“I can’t remember any time that somebody refused to go and get the person needed,” recalls Mary.
Otherwise, you had to depend on the said loved one being motivated enough to go out, locate a telephone box, and put in the necessary pennies (2d very early on, then 3d, and perhaps 4d — can anyone with a better memory enlighten us?)
If you received a call at home and there was silence at the other end, you didn’t instantly think of stalkers or phone abusers — you simply said ‘Press Button A’ and then there would be the hasty sound of coins dropping, and the person at the other end saying ‘Hullo?’ If, by accident, he pressed Button B, then the pennies were returned, and he had to start the whole process all over again.
Remember those dials with all the numbers? Of course you do.
Somebody asked the other day if anybody could recall these antiques and we were shocked. Didn’t everybody use them?
The equipment in a phone box was mounted fairly high, so children had a job trying to reach up to the coin slots and the dial. And rather too often, said equipment would have been — let us say adapted — by local lads, who had worked out how to block the coin drop and retrieve a small haul of pennies later on in the evening.
It’s not just modern ATMs that carry warnings — the glimpse of a hard-packed ball of newspaper underneath the box was usually sign enough back then to leave and go to another kiosk.
In households, phones usually sat on a hall table, so you could at least see what you were doing. The notion of having the telephone somewhere more convenient, like the living room or the kitchen, or even the bedroom, wasn’t even considered.
The hall was the place for it, and late at night, many were the scrambles out of bed, through doors, and down unlit staircases, to reach the little monster before it stopped shrilling. After all, it might be urgent.
That it was all too often a wrong number, dialled confusedly by a cheerful home-goer on his way back from the pub, didn’t matter. It just might be vital, and so you started awake with a jerk at that insistent bell.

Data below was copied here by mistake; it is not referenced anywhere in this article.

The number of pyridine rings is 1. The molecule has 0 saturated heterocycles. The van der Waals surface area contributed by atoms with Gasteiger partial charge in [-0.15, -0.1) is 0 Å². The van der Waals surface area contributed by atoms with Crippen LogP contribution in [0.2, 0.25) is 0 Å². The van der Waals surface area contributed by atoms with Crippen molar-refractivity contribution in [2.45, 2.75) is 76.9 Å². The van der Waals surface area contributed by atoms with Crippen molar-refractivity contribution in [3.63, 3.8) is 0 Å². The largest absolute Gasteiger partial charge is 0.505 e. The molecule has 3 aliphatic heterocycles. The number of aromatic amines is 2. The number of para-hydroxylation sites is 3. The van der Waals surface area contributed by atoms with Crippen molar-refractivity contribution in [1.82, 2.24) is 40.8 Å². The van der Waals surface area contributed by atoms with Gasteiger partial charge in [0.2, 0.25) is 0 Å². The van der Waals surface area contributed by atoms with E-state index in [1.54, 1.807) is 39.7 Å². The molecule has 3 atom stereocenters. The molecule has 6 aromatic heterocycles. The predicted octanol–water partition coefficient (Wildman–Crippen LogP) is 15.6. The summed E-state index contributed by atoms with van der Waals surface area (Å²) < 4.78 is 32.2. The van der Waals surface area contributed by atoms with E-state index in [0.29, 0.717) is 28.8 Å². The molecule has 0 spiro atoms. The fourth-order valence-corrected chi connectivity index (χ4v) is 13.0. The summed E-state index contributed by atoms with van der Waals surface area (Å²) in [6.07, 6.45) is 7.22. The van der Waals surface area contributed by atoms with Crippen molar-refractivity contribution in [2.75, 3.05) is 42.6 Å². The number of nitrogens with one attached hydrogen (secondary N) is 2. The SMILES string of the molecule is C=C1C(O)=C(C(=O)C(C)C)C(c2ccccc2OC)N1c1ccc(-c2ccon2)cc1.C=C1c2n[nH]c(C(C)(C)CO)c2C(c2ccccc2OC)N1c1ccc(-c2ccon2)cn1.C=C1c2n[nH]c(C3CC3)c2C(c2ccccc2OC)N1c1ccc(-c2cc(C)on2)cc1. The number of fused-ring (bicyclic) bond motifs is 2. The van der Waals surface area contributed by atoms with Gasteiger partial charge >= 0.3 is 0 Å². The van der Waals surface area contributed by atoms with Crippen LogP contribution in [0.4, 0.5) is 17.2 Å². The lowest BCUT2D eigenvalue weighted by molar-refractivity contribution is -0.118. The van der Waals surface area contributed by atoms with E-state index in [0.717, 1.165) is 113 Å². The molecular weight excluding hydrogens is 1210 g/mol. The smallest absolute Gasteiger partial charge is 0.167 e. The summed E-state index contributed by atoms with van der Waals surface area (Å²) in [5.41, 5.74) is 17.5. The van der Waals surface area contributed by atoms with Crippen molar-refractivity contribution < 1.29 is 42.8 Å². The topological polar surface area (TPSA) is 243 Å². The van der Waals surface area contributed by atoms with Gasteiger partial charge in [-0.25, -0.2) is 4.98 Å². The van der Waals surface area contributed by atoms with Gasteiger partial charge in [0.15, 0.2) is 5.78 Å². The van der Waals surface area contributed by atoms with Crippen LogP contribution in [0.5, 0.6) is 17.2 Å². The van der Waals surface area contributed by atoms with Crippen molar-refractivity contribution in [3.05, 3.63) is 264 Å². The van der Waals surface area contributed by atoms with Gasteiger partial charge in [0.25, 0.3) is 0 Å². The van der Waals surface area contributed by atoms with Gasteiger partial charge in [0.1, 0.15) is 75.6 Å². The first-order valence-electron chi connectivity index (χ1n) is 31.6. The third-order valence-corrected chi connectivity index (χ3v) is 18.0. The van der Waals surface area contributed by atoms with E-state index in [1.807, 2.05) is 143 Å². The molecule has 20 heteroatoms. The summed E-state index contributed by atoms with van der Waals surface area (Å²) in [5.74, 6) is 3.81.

Later on, when phones became lighter, even other colours than black (!), the tone changed too, sometimes to a buzz, sometimes a brain-piercing shriek. It says much that when it became possible to choose sounds for your smartphone, one of the most popular was —guess what — yes, the old fashioned ringtone.
Dialling was of course a skill in itself. Even in a phone box it was all too easy to slip, miss one of those tiny finger holes, and get it all wrong, and have to start all over again.
On a house phone, if the equipment wasn’t heavy enough, the whole thing slipped around on the hall table so lovingly polished by generations of aunts, and you again got it wrong, and had to start over.
Ever go to London in the ’50s or ’60s? There they still had the very trendy habit of putting the district first, in letters, and then the actual number. ‘Marble Arch 5101’ coos the elegant Kay Kendall in the 1958 film The Reluctant Debutante. ‘Kensington 3585?’
With both letters and numbers on the dial, you had to put in the first three letters (MAR, awfully cool to first-timers over from Cork.
How did you arrange to meet up with friends, keep in contact with cousins, and share information back in those pre-smartphone days? Well, you made plans in advance for one thing, at school or at work.
“See you on Thursday afternoon under Mangan’s clock,” or “Let’s meet up on our bikes at the start of Carr’s Hill next Sunday, and we’ll go to Crosshaven.”
Time wasn’t judged by the second or even the minute. If they weren’t there when you arrived, then you hung around until they did come. Arrangements were more open, more relaxed. (Well, being ‘stood up’ outside the Savoy on a Saturday evening wasn’t, but at least he could relax in safety, knowing that you couldn’t immediately text him and demand WTF?)
And when you did meet up, what did you spend your time doing? Talking, looking, noticing, discussing, living in the real world, for heaven’s sake!
This week saw the first day back at school for thousands of kids, juniors to seniors. At lunchtime, the expected little gangs of students had gathered outside supermarkets and other sources of fast food. But you couldn’t hear a thing from these circles of friends. Instead of the high buzz of excited conversation, there was silence.
Without exception, heads were bowed over mobile phones, everyone leaning inward the better to see their screens. They were together, yet poles apart.
Some years back there was a very successful TV comedy series called Drop The Dead Donkey, which featured a useless young executive manager, incapable of communicating in any sensible way. Finally setting up a blind date with an email acquaintance, he discovered that he didn’t know what to talk about, and neither did she. Finally they both pulled out their laptops and sat happily exchanging notes across the dinner table.
It was a joke — like Frazier in that other TV series ordering a ‘skinny decaff latte’. What a hoot we thought then. Isn’t a coffee just a coffee? Not now it isn’t, even in good sensible old Cork.
But it is really sad to see young people — and indeed those who are old enough to know better — looking inward at Facebook and an imaginary online world instead of outward at the rich life around us.
Will we Corkonians, famous for our line of chat, even be able to talk to each other in another decade?
Email your memories of telephones, or anything else, to firstname.lastname@example.org